(53)

Summarising, if gravitational effects on subgrid scales are negligible, we obtain the following dynamical equation for the SGS turbulence energy:

 (54)

The remaining problem is the determination of the closure parameters  , , and  which are dimensionless similarity parameters, i.e. the values become asymptotically scale invariant in statistically stationary isotropic turbulence.

### 4 Closure parameters

In this section, methods for the calculation of closure parameters will be discussed. In particular, we will present a so-called dynamical procedure for the computation of the eddy-viscosity parameter . Originally introduced by engineers in order to improve the performance of simple SGS models such as the Smagorinsky model for turbulent flows near walls, the application of dynamical procedures for the localised computation of closure parameters has turned out to be a powerful tool for the treatment of inhomogeneous and non-stationary turbulence. For this reason, we adapted a procedure proposed by Kim et al. (1999) for the LES of turbulent combustor flows. Using data from simulations of forced isotropic turbulence, we found that this procedure yields a significantly better match with the rate of production than the statistical closure with a constant parameter. For the parameter of dissipation, , we propose a semi-statistical solution: A time-dependent value is determined from the energy budget of the resolved flow in extended spatial regions. Regarding the non-local transport, the gradient-diffusion closure produces satisfactory results if the parameter  is determined appropriately.

#### 4.1 Production

The rate of production corresponds to dissipation of kinetic energy on resolved scales due to the effect of subgrid scale turbulence. Pictorially, unresolved eddies drain energy from larger eddies at the rate  . This idea motivated the eddy-viscosity closure (45) for  . Extending further the analogy between viscous and turbulent dissipation, an experimental assertion known as the law of finite dissipation could be carried over to the production of SGS turbulence: if, in a large eddy simulation of turbulent flow, all the control parameters are kept the same except for  , which is lowered as much as possible, the energy dissipation per unit mass, , behaves in a way consistent with a finite positive limit. This suggests that the parameter  in the definition of the turbulent viscosity (47) becomes asymptotically scale-invariant in the limit  and assumes a universal value in the stationary limit.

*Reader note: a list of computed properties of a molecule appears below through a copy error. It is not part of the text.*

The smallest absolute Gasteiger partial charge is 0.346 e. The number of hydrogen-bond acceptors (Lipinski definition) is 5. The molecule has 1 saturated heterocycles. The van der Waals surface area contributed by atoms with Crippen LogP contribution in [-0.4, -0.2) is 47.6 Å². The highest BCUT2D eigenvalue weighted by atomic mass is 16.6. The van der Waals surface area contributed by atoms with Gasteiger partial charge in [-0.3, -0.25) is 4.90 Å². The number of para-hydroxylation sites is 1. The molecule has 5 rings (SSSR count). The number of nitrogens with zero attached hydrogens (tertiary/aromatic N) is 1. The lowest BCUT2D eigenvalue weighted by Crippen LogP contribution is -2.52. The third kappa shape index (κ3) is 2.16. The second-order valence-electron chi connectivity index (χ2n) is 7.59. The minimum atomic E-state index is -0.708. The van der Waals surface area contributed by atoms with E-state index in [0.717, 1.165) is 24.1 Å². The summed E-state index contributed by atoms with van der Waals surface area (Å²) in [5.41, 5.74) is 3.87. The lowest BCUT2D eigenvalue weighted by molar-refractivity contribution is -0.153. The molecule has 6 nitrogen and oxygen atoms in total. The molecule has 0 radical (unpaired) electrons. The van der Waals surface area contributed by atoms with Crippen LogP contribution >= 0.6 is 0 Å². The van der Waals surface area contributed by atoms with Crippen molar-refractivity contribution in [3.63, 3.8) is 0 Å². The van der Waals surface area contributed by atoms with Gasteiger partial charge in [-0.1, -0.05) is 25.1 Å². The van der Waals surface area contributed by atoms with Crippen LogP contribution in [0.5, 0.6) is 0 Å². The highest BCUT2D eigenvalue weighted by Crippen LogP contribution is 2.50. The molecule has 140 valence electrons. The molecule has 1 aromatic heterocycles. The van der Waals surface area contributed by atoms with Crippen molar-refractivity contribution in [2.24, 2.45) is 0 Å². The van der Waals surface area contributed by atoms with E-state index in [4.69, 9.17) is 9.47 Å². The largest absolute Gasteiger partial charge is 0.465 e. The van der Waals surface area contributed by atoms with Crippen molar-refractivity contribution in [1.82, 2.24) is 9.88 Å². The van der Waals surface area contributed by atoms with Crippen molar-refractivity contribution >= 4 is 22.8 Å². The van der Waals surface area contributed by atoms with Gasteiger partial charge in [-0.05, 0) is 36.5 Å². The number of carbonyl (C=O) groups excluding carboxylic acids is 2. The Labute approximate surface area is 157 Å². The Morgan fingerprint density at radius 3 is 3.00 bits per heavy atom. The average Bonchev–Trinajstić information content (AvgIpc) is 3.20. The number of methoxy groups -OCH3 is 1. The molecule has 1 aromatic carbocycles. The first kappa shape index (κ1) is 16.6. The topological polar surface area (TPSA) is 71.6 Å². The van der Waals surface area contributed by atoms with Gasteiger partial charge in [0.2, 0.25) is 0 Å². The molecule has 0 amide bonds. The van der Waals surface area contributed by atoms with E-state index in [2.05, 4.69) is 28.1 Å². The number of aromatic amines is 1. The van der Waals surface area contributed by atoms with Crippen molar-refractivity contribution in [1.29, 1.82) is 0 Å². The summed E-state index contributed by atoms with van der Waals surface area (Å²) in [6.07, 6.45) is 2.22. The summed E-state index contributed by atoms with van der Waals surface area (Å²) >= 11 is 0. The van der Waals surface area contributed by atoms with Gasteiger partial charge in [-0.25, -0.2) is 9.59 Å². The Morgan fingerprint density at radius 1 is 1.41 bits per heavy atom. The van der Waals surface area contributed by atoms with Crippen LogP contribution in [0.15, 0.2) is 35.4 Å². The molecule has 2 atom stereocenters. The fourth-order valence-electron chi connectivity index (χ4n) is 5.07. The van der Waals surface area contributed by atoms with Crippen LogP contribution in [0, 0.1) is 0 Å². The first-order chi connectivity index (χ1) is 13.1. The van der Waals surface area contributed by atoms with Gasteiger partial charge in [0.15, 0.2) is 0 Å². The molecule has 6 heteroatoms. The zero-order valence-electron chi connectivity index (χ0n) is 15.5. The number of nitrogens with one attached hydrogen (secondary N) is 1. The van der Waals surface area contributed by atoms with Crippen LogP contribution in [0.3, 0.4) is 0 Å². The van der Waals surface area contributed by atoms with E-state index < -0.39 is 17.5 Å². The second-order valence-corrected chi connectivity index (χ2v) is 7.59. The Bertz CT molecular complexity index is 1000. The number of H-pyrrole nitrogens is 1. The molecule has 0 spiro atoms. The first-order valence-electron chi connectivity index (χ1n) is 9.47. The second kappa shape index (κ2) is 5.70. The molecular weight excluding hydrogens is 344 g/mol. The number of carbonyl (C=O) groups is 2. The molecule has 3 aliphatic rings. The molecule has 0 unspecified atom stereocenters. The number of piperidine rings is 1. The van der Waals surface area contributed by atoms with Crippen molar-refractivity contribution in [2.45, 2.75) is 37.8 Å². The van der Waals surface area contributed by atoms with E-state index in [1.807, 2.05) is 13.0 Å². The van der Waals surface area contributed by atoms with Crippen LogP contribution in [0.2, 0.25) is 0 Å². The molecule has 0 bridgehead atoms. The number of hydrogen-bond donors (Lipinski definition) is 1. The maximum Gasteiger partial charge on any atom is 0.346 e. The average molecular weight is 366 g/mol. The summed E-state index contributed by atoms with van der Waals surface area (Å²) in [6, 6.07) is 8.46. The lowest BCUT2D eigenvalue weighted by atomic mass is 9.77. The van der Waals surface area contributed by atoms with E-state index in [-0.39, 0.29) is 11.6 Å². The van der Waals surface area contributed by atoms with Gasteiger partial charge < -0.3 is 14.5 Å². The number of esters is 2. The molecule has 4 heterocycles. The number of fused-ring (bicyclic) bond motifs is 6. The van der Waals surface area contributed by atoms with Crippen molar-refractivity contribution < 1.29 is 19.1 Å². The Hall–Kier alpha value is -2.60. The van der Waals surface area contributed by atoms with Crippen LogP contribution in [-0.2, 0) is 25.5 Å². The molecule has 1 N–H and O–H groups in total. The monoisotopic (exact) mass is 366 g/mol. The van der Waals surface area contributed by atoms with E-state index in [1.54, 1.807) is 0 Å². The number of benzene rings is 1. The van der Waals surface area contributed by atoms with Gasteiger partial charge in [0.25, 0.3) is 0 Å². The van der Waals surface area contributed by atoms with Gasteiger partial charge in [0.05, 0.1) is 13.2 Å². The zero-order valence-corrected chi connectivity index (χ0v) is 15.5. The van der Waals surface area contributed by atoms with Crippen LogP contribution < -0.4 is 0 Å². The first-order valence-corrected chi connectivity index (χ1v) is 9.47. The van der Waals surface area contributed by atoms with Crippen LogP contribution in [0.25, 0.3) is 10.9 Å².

We verified this hypothesis by analysing data from numerical simulations of forced isotropic turbulence. The driving force which supplies energy on the characteristic length scale L is modelled by a stochastic process in Fourier space (Eswaran & Pope 1988; Schmidt 2004). Under the action of this force, the flow evolves on the characteristic time T which is called the large-eddy time scale. In the statistically stationary limit, the flow velocity is of the order V=L/T. In addition, the weight of solenoidal (divergence-free) relative to dilatational (rotation-free) components of the force field can be varied by setting the control parameter  in the range between 1 and 0. Choosing different characteristic Mach numbers V/c0, where c0 is the initial sound speed, and values of , we performed several simulations using the piece-wise parabolic method (PPM) with N=4323 grid cells (Colella & Woodward 1984). A realistic equation of state for electron-degenerate matter was used in these simulations (see Reinecke 2001) and the numerical dissipation of PPM provided an implicit subgrid scale model.

It is possible to evaluate generalised moments from the simulation data on a length scale which is large compared to the cutoff scale . To that end, let us introduce new smoothed fields  and  which are associated with a basis filter  of characteristic length  :

 (55)

If is sufficiently large compared to  , then for any quantity q. This property of low-pass filters becomes immediately apparent in spectral space in which the filter operation is just a multiplication of Fourier modes with the transfer function. Consequently, the turbulence stress tensor at the level of the basis filter is approximately given by

 (56)

Evaluating , it is possible to determine the eddy-viscosity parameter from the rate of energy transfer across the length scale  :

 (57)